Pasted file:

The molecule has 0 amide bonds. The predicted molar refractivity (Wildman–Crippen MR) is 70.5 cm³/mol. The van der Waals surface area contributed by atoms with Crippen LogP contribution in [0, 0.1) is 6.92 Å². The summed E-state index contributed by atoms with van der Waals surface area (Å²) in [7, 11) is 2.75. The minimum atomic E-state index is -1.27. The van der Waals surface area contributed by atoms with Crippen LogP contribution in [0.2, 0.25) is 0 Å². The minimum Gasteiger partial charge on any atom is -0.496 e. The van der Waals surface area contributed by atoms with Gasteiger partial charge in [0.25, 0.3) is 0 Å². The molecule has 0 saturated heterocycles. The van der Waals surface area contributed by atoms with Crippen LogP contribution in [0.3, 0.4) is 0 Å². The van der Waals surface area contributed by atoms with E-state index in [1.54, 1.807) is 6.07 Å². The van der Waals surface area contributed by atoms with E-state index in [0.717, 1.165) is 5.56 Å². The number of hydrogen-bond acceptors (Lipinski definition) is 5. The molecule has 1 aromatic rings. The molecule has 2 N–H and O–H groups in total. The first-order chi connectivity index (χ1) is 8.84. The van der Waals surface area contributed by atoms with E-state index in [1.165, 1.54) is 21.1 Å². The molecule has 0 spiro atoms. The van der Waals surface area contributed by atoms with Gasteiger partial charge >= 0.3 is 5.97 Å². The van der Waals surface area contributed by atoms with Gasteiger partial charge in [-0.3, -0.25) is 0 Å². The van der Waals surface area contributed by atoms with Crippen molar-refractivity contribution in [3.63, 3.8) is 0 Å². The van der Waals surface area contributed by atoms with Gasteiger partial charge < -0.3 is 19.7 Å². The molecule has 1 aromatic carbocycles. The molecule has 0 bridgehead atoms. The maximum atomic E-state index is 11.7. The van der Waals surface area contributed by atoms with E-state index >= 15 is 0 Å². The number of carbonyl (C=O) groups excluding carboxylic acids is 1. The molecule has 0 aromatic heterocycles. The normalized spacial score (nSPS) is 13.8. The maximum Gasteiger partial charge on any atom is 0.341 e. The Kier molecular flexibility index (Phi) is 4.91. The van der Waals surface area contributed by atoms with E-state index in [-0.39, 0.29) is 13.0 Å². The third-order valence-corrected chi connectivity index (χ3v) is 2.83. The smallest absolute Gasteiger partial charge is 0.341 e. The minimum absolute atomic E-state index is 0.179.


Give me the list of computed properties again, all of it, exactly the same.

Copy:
The molecule has 0 amide bonds. The predicted molar refractivity (Wildman–Crippen MR) is 70.5 cm³/mol. The van der Waals surface area contributed by atoms with Crippen LogP contribution in [0, 0.1) is 6.92 Å². The summed E-state index contributed by atoms with van der Waals surface area (Å²) in [7, 11) is 2.75. The minimum atomic E-state index is -1.27. The van der Waals surface area contributed by atoms with Crippen LogP contribution in [0.2, 0.25) is 0 Å². The minimum Gasteiger partial charge on any atom is -0.496 e. The van der Waals surface area contributed by atoms with Gasteiger partial charge in [0.25, 0.3) is 0 Å². The molecule has 0 saturated heterocycles. The van der Waals surface area contributed by atoms with Crippen LogP contribution in [0.3, 0.4) is 0 Å². The van der Waals surface area contributed by atoms with E-state index in [1.54, 1.807) is 6.07 Å². The van der Waals surface area contributed by atoms with E-state index in [0.717, 1.165) is 5.56 Å². The number of hydrogen-bond acceptors (Lipinski definition) is 5. The molecule has 1 aromatic rings. The molecule has 2 N–H and O–H groups in total. The first-order chi connectivity index (χ1) is 8.84. The van der Waals surface area contributed by atoms with E-state index in [1.165, 1.54) is 21.1 Å². The molecule has 0 spiro atoms. The van der Waals surface area contributed by atoms with Gasteiger partial charge >= 0.3 is 5.97 Å². The van der Waals surface area contributed by atoms with Gasteiger partial charge in [-0.3, -0.25) is 0 Å². The van der Waals surface area contributed by atoms with Crippen molar-refractivity contribution in [3.63, 3.8) is 0 Å². The van der Waals surface area contributed by atoms with Gasteiger partial charge < -0.3 is 19.7 Å². The molecule has 1 aromatic carbocycles. The molecule has 0 bridgehead atoms. The maximum atomic E-state index is 11.7. The van der Waals surface area contributed by atoms with E-state index >= 15 is 0 Å². The number of carbonyl (C=O) groups excluding carboxylic acids is 1. The molecule has 0 aromatic heterocycles. The normalized spacial score (nSPS) is 13.8. The maximum Gasteiger partial charge on any atom is 0.341 e. The Kier molecular flexibility index (Phi) is 4.91. The van der Waals surface area contributed by atoms with E-state index in [-0.39, 0.29) is 13.0 Å². The third-order valence-corrected chi connectivity index (χ3v) is 2.83. The smallest absolute Gasteiger partial charge is 0.341 e. The minimum absolute atomic E-state index is 0.179.